Karl Holtey – Blog Archive

June 29, 2009

Window to my workshop 5

Filed under: Window to my Workshop — Tags: , , , — admin @ 1:32 am

Flattening an infill plane

This is probably about one of the most difficult areas in the making of a dovetailed infill plane.

The amount of forces and stresses generated from the peining usually causes the whole structure to convex depending on the force of the peining.  The longer the plane body the greater the amount of movement at the centre of the plane.  Flushing the dovetails off after the peining will not straighten the plane out.  The only way to flatten the sole is with a milling machine, rubbing the sole of a plane on an abrasive surface is not going to work.  However most planes will still work if they are not entirely flat, but this isn’t that kind of tool.

After peining, the amount of removal necessary to bring about a flat surface would be far too much for filing or abrading.  The abrading system practised by quite a lot of people would only level off the high spots.   The pressure applied to the plane to do this will flex the body of the plane to try and match the surface you are pushing against only to spring back once you release it.  This usually means that you will still have a plane with a camber or a twist.


The body of a plane can be very difficult for work holding.  It would be very expensive to make a jig for this purpose, so for the small number of planes that I make I have chosen to improvise as shown on the above picture.  This shows one side open so that the plane can be seen.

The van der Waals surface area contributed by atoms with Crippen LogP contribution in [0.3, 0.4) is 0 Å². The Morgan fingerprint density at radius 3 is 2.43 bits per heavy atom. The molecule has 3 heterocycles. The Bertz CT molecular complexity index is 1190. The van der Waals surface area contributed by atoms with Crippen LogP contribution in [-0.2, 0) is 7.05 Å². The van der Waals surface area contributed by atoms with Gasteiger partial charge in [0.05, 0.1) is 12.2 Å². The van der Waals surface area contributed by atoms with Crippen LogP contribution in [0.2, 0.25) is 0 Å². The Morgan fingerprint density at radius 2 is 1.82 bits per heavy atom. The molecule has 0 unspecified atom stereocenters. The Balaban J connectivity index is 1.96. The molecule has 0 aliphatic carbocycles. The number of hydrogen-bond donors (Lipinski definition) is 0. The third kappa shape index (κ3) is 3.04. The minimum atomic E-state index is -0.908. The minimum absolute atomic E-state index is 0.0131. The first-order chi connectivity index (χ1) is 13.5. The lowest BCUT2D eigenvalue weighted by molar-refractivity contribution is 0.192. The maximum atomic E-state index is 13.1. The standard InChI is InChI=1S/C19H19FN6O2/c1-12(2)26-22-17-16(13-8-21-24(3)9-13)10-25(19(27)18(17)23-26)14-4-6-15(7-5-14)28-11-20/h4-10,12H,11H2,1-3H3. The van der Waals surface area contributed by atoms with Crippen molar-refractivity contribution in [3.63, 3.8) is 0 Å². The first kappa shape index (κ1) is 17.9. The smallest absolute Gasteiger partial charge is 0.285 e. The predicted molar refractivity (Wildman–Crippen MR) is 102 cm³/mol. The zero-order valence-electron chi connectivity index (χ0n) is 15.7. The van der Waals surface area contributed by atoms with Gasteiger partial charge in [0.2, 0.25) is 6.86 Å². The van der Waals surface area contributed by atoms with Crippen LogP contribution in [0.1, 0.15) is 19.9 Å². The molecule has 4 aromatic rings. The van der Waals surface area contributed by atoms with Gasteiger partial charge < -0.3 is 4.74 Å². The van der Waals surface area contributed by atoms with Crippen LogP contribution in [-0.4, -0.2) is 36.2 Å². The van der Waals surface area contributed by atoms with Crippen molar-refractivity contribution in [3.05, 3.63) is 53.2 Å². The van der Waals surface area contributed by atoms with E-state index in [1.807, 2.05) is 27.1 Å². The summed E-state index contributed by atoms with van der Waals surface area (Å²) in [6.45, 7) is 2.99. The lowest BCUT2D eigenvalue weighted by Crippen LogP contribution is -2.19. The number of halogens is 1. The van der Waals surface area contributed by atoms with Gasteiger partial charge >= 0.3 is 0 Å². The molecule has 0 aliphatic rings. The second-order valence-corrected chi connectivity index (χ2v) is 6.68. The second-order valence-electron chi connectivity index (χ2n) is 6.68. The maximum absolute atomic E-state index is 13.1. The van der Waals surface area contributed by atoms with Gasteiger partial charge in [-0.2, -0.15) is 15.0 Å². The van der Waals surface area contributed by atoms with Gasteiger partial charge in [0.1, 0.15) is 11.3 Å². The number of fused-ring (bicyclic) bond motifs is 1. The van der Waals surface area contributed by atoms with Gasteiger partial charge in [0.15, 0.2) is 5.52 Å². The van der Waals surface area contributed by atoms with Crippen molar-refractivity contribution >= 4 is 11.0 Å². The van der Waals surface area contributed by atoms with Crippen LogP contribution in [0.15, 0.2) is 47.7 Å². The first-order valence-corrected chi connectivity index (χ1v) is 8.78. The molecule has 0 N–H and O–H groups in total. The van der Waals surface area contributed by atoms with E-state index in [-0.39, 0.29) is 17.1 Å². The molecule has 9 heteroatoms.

At this stage the dovetailing on the sides will only have been partly flushed so that they will stand a little bit proud and I only clamp along this narrow line.  There is no contact on the sides but just along the bottom line i.e. dovetail line. The reason for clamping along this narrow line, assuming that there is the usual slight twist,  is it will clamp the plane body without changing its shape within reason and this will then allow any twist or deformations to be removed.  If I was to clamp directly on to the sides of the plane then I would only change the shape of the plane which would spring back the moment it was released from its work holding jig.  Of course the removal of this excess material  is done with a very fine cut and the correct tool, no heat must be generated whatsoever.

Although time consuming this system does work and I can achieve some tight tolerances of +/- .0015.  This is only a way of removing the excessive material. The rest of the flattening process is another story.

There is no way at any stage I could use a surface grinder on an infill plane as this type of plane is a  thin walled box section and as grinding generates heat the structure would be compromised.  This would make the whole process impossible.

This is my holding jig shown with the last clamping plate in position.


A picture showing the main parts of an A1 28 ½” jointer but with a long way to go.

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